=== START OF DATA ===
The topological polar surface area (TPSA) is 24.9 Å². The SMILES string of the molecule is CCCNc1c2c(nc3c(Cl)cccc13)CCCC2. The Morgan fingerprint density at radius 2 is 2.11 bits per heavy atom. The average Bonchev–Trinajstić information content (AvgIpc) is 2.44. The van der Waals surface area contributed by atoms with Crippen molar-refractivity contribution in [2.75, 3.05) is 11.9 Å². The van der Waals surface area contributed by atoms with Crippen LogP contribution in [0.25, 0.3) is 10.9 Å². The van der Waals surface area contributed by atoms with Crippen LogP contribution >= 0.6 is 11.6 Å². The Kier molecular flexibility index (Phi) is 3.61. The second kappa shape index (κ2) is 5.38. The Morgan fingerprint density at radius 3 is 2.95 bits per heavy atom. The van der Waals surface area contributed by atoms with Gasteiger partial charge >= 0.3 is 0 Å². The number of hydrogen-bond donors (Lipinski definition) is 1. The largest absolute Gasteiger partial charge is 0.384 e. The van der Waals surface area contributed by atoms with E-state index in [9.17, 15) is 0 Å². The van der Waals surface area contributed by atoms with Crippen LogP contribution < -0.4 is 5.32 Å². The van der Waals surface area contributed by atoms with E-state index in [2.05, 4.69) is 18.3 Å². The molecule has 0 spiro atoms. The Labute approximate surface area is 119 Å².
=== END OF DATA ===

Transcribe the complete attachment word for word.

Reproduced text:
The topological polar surface area (TPSA) is 24.9 Å². The SMILES string of the molecule is CCCNc1c2c(nc3c(Cl)cccc13)CCCC2. The Morgan fingerprint density at radius 2 is 2.11 bits per heavy atom. The average Bonchev–Trinajstić information content (AvgIpc) is 2.44. The van der Waals surface area contributed by atoms with Crippen molar-refractivity contribution in [2.75, 3.05) is 11.9 Å². The van der Waals surface area contributed by atoms with Crippen LogP contribution in [0.25, 0.3) is 10.9 Å². The van der Waals surface area contributed by atoms with Crippen LogP contribution >= 0.6 is 11.6 Å². The Kier molecular flexibility index (Phi) is 3.61. The second kappa shape index (κ2) is 5.38. The Morgan fingerprint density at radius 3 is 2.95 bits per heavy atom. The van der Waals surface area contributed by atoms with Gasteiger partial charge >= 0.3 is 0 Å². The number of hydrogen-bond donors (Lipinski definition) is 1. The largest absolute Gasteiger partial charge is 0.384 e. The van der Waals surface area contributed by atoms with E-state index in [9.17, 15) is 0 Å². The van der Waals surface area contributed by atoms with Crippen LogP contribution < -0.4 is 5.32 Å². The van der Waals surface area contributed by atoms with E-state index in [2.05, 4.69) is 18.3 Å². The molecule has 0 spiro atoms. The Labute approximate surface area is 119 Å².